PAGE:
Civic Engagement Committee December 11 Panel

By Bryan Norris

You don’t need a doctorate in American History (let alone a law degree) to know the vital role attorneys have played in the development of our nation.  And yet, according to recent data, lawyers are considered by the public to contribute less than any other profession to society’s well-being.  That negative perception correlates with lawyers’ decreased role in politics; as of 2016, attorneys made up a historically-low 36.5% of Congress, well below the high of 79.5% in 1849-50 and much lower than the 52.6% that made up the first Congress in 1789-90. Lawyers’ voices, however, are crucial to the Republic, and tend to have a shared understanding on the importance of a just and equitable government.  That viewpoint manifests in unique ways; for example, lawyer members of the House of Representatives are more likely to support government funding of legal aid programs compared to non-attorney members.

Just as legal professionals bring a specialized knowledge and perspective on government to public office, so too do young professionals. Currently, Millenials and Gen X’ers are more ethnically diverse than earlier generations, and express, on the whole, markedly different political views and preferences.

To address the decline in attorney participation in public life and in recognition of the distinct viewpoints young lawyers bring to the profession, the Civic Engagement Committee of the Young Lawyers Division is organizing three panels designed to encourage and educate young lawyers in pursuit of public office or other positions of public leadership.  Each panel will focus on one of three different areas: (1) seeking judicial office; (2) seeking legislative or executive office; and (3) managing relations with media.

We are pleased to announce that the first panel on judicial office, to be moderated by past NCBA President Caryn McNeill,  will be held at the Bar Center in Cary on December 11, 2019 beginning at 6:00 p.m.  The panel will feature current and former jurists—both elected and appointed—from every level of the state court bench.  Attendees will have an opportunity to hear from them about their experience seeking, or being appointed their positions, and how their legal experience and training helped guide them on those paths.  Food and refreshments will be provided by the YLD, and you can register for the event here.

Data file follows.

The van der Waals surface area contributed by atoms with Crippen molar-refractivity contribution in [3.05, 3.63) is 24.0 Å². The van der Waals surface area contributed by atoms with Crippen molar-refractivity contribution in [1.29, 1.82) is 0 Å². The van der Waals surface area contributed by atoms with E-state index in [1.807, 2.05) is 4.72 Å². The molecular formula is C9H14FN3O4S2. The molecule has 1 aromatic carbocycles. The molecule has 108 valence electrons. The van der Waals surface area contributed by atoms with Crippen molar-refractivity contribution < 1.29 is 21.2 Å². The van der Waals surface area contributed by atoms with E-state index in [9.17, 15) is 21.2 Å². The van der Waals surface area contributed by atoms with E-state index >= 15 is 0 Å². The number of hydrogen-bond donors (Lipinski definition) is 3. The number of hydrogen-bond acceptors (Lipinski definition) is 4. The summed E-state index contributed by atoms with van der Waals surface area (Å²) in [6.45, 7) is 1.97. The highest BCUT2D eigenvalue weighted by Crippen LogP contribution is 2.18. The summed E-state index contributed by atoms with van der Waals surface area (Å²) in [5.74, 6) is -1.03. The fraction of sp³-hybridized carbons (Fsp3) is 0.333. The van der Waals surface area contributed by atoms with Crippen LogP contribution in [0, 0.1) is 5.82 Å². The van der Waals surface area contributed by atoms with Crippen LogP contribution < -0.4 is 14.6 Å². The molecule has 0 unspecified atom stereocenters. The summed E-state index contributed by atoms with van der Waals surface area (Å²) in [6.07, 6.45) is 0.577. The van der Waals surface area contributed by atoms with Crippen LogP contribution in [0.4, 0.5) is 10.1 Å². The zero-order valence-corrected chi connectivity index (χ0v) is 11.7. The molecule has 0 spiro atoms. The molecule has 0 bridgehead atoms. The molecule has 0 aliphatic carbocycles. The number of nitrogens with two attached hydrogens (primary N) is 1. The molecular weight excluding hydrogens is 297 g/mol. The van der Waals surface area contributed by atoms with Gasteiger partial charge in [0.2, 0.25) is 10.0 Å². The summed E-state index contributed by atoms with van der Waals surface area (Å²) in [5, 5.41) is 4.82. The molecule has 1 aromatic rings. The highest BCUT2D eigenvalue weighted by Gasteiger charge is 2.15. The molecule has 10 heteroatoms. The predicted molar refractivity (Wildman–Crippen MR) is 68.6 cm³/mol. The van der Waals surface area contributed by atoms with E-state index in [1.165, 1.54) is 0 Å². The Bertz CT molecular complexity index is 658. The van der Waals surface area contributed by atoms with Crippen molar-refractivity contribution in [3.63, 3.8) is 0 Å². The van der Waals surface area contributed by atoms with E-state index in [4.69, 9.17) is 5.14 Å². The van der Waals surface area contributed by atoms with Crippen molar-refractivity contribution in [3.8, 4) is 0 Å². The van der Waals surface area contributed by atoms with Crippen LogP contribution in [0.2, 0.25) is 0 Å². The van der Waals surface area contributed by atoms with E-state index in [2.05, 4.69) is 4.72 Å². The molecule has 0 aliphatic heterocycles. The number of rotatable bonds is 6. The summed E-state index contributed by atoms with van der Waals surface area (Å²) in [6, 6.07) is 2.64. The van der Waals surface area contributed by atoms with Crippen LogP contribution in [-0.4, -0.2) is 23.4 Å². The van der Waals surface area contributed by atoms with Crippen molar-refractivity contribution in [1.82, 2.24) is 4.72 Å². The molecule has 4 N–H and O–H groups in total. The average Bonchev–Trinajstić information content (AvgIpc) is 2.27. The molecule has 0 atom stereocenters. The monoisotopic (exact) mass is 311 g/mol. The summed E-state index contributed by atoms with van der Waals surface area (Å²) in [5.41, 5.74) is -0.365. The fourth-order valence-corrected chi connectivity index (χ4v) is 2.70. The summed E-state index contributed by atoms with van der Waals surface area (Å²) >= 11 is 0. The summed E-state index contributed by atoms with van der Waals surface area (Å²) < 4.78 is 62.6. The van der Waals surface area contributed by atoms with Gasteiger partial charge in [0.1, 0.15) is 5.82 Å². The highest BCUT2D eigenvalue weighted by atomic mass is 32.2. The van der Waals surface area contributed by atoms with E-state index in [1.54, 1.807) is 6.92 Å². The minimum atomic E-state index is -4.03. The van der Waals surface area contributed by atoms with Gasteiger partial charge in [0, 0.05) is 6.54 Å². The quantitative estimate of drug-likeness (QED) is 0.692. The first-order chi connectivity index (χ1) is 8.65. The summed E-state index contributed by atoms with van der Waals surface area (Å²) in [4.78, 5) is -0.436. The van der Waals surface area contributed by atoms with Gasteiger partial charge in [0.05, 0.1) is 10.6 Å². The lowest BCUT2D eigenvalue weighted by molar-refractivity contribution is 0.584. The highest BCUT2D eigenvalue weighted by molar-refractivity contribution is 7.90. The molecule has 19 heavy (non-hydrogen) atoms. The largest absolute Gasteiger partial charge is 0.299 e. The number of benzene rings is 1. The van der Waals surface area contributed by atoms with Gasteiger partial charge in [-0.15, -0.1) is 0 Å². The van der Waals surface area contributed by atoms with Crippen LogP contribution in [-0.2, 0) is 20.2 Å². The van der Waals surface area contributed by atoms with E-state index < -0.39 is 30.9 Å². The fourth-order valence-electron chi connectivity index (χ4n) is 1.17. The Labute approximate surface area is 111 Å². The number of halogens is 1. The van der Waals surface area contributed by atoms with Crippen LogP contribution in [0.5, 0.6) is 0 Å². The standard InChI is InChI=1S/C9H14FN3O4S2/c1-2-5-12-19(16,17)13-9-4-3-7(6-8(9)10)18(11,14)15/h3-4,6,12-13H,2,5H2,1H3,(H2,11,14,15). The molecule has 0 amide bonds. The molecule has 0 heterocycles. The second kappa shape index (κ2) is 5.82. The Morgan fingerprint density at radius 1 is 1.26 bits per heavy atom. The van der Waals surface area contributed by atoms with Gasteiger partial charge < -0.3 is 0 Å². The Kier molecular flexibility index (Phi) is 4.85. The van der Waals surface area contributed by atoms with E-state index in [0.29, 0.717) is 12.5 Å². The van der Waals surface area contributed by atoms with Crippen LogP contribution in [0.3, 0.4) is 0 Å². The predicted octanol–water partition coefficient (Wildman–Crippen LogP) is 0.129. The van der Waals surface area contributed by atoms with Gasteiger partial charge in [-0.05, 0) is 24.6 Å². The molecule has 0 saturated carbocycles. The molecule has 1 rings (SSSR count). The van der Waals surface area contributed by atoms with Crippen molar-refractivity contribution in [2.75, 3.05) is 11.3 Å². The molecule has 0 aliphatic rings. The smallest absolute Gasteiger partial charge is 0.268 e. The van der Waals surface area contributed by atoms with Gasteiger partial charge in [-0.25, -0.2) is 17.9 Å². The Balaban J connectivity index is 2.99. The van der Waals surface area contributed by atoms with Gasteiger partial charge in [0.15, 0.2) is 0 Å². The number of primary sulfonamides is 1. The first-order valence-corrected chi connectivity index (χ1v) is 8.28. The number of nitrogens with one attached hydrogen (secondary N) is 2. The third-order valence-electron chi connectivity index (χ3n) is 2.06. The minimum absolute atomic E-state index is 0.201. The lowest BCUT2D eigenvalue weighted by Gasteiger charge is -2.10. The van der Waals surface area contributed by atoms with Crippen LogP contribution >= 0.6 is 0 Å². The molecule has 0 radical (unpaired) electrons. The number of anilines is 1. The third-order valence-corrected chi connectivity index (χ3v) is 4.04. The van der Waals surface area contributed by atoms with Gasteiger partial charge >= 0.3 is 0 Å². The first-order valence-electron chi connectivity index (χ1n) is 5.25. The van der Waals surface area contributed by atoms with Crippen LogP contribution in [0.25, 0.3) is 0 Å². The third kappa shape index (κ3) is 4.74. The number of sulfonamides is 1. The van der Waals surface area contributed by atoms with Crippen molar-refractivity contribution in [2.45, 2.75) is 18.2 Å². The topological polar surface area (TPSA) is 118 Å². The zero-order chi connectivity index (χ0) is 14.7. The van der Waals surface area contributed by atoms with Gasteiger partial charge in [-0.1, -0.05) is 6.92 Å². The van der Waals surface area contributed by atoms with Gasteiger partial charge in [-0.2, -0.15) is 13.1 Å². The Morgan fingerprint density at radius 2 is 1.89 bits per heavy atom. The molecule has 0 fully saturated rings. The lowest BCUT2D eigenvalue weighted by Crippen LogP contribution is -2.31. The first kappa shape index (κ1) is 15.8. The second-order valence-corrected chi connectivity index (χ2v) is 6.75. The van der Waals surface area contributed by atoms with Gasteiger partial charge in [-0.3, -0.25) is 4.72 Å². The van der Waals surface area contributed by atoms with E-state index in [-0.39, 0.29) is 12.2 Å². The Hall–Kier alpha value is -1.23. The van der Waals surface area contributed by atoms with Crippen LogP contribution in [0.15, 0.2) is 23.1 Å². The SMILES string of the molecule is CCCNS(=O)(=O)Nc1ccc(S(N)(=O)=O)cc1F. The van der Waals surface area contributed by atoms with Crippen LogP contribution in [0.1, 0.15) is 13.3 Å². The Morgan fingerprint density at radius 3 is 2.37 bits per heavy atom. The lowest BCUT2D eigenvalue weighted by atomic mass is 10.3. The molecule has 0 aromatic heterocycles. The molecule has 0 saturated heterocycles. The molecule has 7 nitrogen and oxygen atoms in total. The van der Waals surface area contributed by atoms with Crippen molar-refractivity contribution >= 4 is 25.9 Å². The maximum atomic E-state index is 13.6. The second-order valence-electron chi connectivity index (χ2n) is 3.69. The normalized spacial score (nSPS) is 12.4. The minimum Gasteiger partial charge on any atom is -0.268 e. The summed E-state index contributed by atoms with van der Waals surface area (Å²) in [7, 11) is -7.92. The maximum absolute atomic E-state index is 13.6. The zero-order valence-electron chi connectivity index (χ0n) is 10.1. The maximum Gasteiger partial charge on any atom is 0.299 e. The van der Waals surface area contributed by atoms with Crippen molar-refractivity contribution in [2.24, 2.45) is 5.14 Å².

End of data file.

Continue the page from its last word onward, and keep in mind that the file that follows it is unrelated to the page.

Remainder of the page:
If other public office is more your speed, the Committee is hard at work pulling together a legislative and executive office panel in Charlotte for February of 2020.  And, regardless of whether you’re interested in pursuing a government office or are more inclined to help your community through participation on a local non-profit board, the media outreach panel in Asheville currently planned for May of 2020 will help you navigate the perils and pitfalls of the media relations landscape. Check back here (and in the NCBA YLD E-Blast) for further details as those events develop, and feel free to contact Committee chairs Bryan Norris and Kevin Sweat if you’d like to learn more about the Committee and its programming.

The Civic Engagement Committee is proud to be one component part of the Bar Association’s efforts encouraging lawyers to obligate themselves in service of our state and country.  We hope that you will take the opportunity to find out more about committing to public service by attending these panels, and that you’ll engage with the more intensive offerings available from the Bar Association, such as the Public Service Academy, when you’re ready to take that leap.  Rest assured, our state and our country will be better for it.